That’s not all. In December, the company plans to re-launch Ginger, the budget hotel unit of the group, as a “lean luxury brand" with a renewed focus and at a higher price.
“It is always like that. It is something this week and will be something else the week after. You are either an agile company or you will be dead," Puneet Chhatwal, 54, who took charge as chief executive officer and managing director (CEO and MD) of Indian Hotels in November, told journalists in Chennai on Saturday, before the launch of Taj Connemara.
Chhatwal isn’t worried about oversupply, especially in key metros. “All the top five cities can have 20+ and top 10 cities can have 10+ hotels in the next five-seven years. Delhi-NCR already has 15 IHCL hotels, the highest across the country," said Chhatwal. Chennai has seven IHCL hotels now and will have its eighth Taj group hotel by July.
The markets tend to grow, said Chhatwal. He could be right.
Demand for hotel rooms in Delhi grew at 6.8%, outpacing supply which grew at 2.8%, according to a June analysis in Mint.
“So tomorrow, if there is another opportunity to buy a hotel in Lutyens Delhi, we will go for it. We have the highest number of rooms in central Delhi and we want to continue that growth because Delhi, as the capital of the country, will continue to grow," he said.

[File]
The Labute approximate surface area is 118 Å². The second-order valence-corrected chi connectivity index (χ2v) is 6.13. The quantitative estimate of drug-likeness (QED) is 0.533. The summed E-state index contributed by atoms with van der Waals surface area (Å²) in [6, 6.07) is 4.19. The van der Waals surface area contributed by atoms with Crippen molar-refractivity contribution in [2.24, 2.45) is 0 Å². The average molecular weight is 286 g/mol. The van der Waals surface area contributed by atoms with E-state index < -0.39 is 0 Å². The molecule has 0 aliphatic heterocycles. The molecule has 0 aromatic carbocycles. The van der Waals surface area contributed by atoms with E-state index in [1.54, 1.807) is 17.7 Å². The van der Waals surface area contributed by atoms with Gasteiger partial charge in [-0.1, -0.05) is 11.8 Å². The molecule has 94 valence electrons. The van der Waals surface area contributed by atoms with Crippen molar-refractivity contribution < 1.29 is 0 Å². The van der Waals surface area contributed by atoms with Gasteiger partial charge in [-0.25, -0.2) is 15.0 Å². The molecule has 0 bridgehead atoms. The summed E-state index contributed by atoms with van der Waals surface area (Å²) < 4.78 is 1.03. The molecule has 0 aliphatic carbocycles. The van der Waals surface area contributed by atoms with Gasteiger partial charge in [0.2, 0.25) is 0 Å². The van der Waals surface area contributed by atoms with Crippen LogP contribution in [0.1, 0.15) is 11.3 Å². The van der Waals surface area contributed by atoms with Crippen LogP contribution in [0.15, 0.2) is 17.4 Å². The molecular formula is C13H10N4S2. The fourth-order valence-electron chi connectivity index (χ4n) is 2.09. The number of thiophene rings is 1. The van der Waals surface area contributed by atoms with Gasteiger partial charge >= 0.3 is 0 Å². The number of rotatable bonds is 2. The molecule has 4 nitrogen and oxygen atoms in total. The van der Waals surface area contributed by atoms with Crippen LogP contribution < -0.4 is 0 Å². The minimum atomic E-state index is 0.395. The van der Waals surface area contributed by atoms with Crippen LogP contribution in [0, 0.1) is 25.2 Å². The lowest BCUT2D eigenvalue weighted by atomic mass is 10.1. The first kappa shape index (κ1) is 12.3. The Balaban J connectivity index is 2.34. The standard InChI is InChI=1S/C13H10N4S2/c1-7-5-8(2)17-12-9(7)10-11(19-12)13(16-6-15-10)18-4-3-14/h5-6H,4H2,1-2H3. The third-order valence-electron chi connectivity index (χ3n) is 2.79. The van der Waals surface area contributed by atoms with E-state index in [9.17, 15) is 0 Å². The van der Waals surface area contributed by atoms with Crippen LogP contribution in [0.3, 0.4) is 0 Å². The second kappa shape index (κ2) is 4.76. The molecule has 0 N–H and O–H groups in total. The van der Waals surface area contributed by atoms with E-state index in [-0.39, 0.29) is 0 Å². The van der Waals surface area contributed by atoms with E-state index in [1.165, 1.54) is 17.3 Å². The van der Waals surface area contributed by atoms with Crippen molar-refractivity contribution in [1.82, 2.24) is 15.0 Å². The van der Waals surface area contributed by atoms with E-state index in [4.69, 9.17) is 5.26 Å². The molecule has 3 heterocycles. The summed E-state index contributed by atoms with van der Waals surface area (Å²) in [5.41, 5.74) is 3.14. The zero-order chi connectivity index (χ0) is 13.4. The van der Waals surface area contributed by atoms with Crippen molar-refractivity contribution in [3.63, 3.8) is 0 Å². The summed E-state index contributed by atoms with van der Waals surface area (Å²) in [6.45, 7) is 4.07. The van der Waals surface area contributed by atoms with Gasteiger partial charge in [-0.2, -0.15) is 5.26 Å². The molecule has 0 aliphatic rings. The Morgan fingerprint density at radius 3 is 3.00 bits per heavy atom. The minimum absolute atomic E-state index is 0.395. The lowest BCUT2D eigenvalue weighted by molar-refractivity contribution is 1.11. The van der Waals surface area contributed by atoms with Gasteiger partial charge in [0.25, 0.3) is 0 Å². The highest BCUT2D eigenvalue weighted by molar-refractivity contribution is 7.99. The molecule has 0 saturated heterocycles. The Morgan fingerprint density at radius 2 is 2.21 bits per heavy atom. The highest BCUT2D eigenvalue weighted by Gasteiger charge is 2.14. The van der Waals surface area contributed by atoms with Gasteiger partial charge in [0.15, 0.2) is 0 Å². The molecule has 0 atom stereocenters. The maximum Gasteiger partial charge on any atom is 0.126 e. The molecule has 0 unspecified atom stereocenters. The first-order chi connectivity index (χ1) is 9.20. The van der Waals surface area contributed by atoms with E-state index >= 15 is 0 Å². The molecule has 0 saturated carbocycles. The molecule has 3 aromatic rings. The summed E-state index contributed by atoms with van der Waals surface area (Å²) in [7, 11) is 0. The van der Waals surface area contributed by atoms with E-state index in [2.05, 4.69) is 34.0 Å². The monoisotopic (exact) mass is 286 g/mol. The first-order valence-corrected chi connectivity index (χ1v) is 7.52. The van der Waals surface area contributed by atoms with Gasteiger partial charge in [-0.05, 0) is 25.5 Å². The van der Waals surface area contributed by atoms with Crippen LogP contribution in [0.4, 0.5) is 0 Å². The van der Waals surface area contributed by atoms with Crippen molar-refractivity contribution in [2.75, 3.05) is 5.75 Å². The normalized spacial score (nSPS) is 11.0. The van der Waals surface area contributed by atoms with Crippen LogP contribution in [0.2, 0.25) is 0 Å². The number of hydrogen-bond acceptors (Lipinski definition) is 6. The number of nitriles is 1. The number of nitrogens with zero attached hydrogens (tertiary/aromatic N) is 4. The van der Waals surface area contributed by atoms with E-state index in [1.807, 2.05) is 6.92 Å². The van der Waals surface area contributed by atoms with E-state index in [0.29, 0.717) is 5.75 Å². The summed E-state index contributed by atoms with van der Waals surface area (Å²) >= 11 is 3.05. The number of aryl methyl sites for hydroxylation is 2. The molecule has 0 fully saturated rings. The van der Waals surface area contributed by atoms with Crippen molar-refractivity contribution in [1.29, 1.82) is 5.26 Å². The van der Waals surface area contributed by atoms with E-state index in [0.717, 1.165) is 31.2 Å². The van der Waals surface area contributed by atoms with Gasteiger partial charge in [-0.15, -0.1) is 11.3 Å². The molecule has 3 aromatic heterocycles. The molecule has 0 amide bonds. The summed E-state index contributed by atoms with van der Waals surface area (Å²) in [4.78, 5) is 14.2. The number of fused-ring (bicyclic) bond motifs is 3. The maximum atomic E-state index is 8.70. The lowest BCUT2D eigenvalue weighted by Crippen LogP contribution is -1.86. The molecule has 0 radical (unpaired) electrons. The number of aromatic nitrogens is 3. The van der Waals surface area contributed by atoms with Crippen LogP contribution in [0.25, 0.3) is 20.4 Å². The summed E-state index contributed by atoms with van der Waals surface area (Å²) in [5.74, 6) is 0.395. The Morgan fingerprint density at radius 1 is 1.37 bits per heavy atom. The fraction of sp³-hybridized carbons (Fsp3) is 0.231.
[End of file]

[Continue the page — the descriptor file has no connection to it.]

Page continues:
The company wants to strike the correct balance between iconic and profitable properties. So, while the group emphasises brands such as Ginger and Vivanta, where there is a potential to grow, it is also focussing singular iconic properties like The Connaught, bringing them under the SeleQtions brand, and renovating heritage properties like Taj Connemara.
“The Taj Group has assumed a multi-pronged approach to their expansion, and refurbishment of existing assets is certainly one of these prongs," said Shobhit Agarwal, MD and CEO, ANAROCK Capital.
“There are various benefits to focusing on refurbishment of existing assets. In the first place, there is much lower turnaround time when it comes to on-ground deployment and also lower expenses. The locations they are looking at are very strategic and have excellent brand recall in their own right," said Agarwal.
With an increase in both domestic and international business travelers in India, it makes sense that “the group is not letting the grass grow under their feet in the highly competitive hospitality business space", said Agarwal.
The biggest challenge in juggling heritage, luxury and modernity is money, according to Chhatwal.
“It is easy to spend another ₹ 100 crore on renovation of a property like the Connemara. But at some point you have to look at your return on investment," he said.
It is for that reason that he wants the IHCL portfolio to become a 50-50 mix of owned or leased and managed hotels from the current mix of 65% and 35%, respectively.
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